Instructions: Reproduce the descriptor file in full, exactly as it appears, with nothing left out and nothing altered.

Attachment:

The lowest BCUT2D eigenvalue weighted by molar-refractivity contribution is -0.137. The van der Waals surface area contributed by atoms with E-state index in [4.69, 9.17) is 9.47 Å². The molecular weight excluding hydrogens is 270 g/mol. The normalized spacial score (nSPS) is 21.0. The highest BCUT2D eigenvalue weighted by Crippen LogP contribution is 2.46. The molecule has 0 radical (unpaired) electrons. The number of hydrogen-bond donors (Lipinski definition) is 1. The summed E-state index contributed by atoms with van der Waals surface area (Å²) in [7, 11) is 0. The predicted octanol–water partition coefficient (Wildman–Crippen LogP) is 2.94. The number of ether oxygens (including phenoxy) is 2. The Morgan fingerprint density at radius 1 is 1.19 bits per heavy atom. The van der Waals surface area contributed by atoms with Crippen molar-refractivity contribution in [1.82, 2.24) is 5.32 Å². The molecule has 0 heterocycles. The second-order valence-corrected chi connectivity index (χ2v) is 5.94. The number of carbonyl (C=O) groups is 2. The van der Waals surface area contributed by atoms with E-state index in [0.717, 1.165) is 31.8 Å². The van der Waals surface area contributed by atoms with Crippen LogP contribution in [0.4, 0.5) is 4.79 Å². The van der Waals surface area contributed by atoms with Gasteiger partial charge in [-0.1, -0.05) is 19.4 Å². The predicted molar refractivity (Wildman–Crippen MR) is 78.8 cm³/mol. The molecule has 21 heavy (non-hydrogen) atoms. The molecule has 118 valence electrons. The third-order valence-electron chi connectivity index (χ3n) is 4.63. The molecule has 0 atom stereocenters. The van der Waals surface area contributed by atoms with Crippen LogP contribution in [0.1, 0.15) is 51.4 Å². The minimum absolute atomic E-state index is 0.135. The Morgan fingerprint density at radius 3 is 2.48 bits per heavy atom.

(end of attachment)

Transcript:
The lowest BCUT2D eigenvalue weighted by molar-refractivity contribution is -0.137. The van der Waals surface area contributed by atoms with E-state index in [4.69, 9.17) is 9.47 Å². The molecular weight excluding hydrogens is 270 g/mol. The normalized spacial score (nSPS) is 21.0. The highest BCUT2D eigenvalue weighted by Crippen LogP contribution is 2.46. The molecule has 0 radical (unpaired) electrons. The number of hydrogen-bond donors (Lipinski definition) is 1. The summed E-state index contributed by atoms with van der Waals surface area (Å²) in [7, 11) is 0. The predicted octanol–water partition coefficient (Wildman–Crippen LogP) is 2.94. The number of ether oxygens (including phenoxy) is 2. The Morgan fingerprint density at radius 1 is 1.19 bits per heavy atom. The van der Waals surface area contributed by atoms with Crippen molar-refractivity contribution in [1.82, 2.24) is 5.32 Å². The molecule has 0 heterocycles. The second-order valence-corrected chi connectivity index (χ2v) is 5.94. The number of carbonyl (C=O) groups is 2. The van der Waals surface area contributed by atoms with E-state index in [0.717, 1.165) is 31.8 Å². The van der Waals surface area contributed by atoms with Crippen LogP contribution in [0.4, 0.5) is 4.79 Å². The van der Waals surface area contributed by atoms with Gasteiger partial charge in [-0.1, -0.05) is 19.4 Å². The predicted molar refractivity (Wildman–Crippen MR) is 78.8 cm³/mol. The molecule has 21 heavy (non-hydrogen) atoms. The molecule has 118 valence electrons. The third-order valence-electron chi connectivity index (χ3n) is 4.63. The molecule has 0 atom stereocenters. The van der Waals surface area contributed by atoms with Crippen LogP contribution in [0.1, 0.15) is 51.4 Å². The minimum absolute atomic E-state index is 0.135. The Morgan fingerprint density at radius 3 is 2.48 bits per heavy atom.